Lord Justice Toulson concluded:
“From the DPP’s policy statement, I believe that it would be clear to a person who, in the course of his profession, agreed to provide assistance to another with the intention of encouraging or assisting that person to commit suicide, that such conduct would carry with it a real risk of prosecution.
“Whether the risk would amount to a probability would depend on all the circumstances, but I do not believe that it would be right to require the DPP to formulate his policy in such a way as to meet the foreseeabilty test advocated by [Martin’s counsel].” (paras 139 – 140)
Lord Justice Toulson goes on to explain his three reasons for this decision in paragraphs 141 – 143.
Issue 4: Are the GMC and the SRA under a legal duty to clarify their positions?
Lord Justice Toulson concluded:
“Since I have rejected the claim that the DPP is obliged by law to publish further clarification of his policy on assisted dying, it follows that Martin’s claims against the GMC and the SRA also fail. It is therefore unnecessary to consider the other defences advanced by those defendants.” (para 145)
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Issue 3: Is section 2 of the Suicide Act incompatible with Article 8?
This is considered in paragraphs 146 – 148.
Lord Justice Toulson concluded:
“As I see it, the issue of the compatibility of section 2 with article 8 has been determined at the highest level, subject to the argument about further clarification, which I have rejected. However, if it were open to this court to consider the matter afresh, I would reject the claim in any event on the ground that the law relating to assisted suicide is an area of law where member states have a wide margin of appreciation (Haas) and that in the UK this is a matter for determination by Parliament, as the House of Lords recognised in Purdy.” (para 148)
Issue 5: Is the mandatory sentence of life imprisonment for murder incompatible with the Convention in cases of genuine voluntary euthanasia?
The Court declined to rule on this issue as Lord Justice Toulson said:
“There is strong evidence (considered by the Law Commission in its review of the law of murder) that the public does not regard the mandatory sentence of life imprisonment as appropriate in cases of genuine voluntary euthanasia, and there have been calls for it to be changed, but whether it is incompatible with the Convention is a matter which the court should decide only in a case in which it is necessary to do so.” (para 149)
Lord Justice Toulson concluded:
“Tony’s and Martin’s circumstances are deeply moving. Their desire to have control over the ending of their lives demands the most careful and sympathetic consideration, but there are also other important issues to consider. A decision to allow their claims would have consequences far beyond the present cases. To do as Tony wants, the court would be making a major change in the law. To do as Martin wants, the court would be compelling the DPP to go beyond his established legal role. These are not things which the court should do. It is not for the court to decide whether the law about assisted dying should be changed and, if so, what safeguards should be put in place. Under our system of government these are matters for Parliament to decide, representing society as a whole, after Parliamentary scrutiny, and not for the court on the facts of an individual case or cases. For those reasons I would refuse these applications for judicial review.” (para 150)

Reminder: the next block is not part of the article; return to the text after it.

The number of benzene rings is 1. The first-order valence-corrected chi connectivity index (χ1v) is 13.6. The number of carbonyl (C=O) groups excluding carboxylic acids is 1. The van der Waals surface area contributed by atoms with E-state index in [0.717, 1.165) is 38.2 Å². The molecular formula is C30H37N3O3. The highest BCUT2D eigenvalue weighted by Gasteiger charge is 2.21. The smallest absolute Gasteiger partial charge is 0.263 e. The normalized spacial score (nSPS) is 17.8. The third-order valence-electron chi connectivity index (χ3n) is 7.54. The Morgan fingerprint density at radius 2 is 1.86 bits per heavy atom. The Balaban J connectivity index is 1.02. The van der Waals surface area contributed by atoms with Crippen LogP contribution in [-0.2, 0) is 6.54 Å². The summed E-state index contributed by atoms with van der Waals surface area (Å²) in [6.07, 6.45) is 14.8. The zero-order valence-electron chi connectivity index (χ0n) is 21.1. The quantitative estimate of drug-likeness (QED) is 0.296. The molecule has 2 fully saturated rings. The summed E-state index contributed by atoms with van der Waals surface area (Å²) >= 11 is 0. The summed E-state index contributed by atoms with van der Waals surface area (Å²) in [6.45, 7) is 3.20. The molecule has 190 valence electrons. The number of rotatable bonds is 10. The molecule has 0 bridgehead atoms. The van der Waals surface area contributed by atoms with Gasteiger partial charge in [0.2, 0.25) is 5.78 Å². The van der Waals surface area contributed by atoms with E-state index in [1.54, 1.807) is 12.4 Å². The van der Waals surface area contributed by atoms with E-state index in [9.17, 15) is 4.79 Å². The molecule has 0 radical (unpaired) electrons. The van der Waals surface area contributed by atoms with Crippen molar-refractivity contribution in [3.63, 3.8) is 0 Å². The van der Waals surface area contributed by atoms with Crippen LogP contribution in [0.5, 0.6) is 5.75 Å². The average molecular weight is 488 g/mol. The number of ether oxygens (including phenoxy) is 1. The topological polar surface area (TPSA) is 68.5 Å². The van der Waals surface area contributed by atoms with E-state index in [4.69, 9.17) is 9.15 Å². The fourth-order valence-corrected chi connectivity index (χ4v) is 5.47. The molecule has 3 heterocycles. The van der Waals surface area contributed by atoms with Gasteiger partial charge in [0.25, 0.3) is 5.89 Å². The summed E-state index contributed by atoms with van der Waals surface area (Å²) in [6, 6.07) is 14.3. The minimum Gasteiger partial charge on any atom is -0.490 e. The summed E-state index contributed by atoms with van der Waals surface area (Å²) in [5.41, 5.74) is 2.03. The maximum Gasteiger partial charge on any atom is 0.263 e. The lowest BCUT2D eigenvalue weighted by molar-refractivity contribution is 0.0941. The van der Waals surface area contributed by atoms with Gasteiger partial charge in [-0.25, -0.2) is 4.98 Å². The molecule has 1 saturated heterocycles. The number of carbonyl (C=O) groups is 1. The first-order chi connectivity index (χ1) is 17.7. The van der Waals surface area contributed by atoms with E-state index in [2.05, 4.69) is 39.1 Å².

Mr Justice Royce added:
“I agree with the analysis, reasoning and conclusions of Toulson LJ. I add only this. No one could fail to be deeply moved by the terrible predicament faced by these men struck down in their prime and facing a future bereft of hope. Each case gives rise to most profound ethical, moral, religious and social issues. Some will say the Judges must step in to change the law. Some may be sorely tempted to do so. But the short answer is that to do so here would be to usurp the function of Parliament in this classically sensitive area. Any change would need the most carefully structured safeguards which only Parliament can deliver.” (para 151)
Mrs Justice Macur added:
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“I agree with the judgment of Toulson LJ and endorse the comments of Royce J. Superfluous as it may therefore appear I nevertheless feel compelled to comment that the dire physical and emotional predicament facing Tony and Martin and their families may intensify any tribunal’s unease identified by Lord Mustill in Bland (at 887) in the distinction drawn between “mercy killing” and the withdrawal of life sustaining treatment or necessities of life. Judges of the Family Division sitting in the Court of Protection adjudicate upon applications for declarations in relation to the latter and have become well accustomed to the “balance sheet of best interests” which informs the decision of the Court. However, Mr Bowen QC does not succeed in persuading me that this process may reassure society that the development of common law for which he contends is merited by separate consideration of individual circumstances by individual tribunals of whatever stature and experience. The issues raised by Tony and Martin’s case are conspicuously matters which must be adjudicated upon by Parliament and not Judges or the DPP as unelected officers of state.” (para 152)
This summary is provided to assist in understanding the Court’s decision. It does not form part of the reasons for the decision. The full judgment of the Court is the only authoritative document.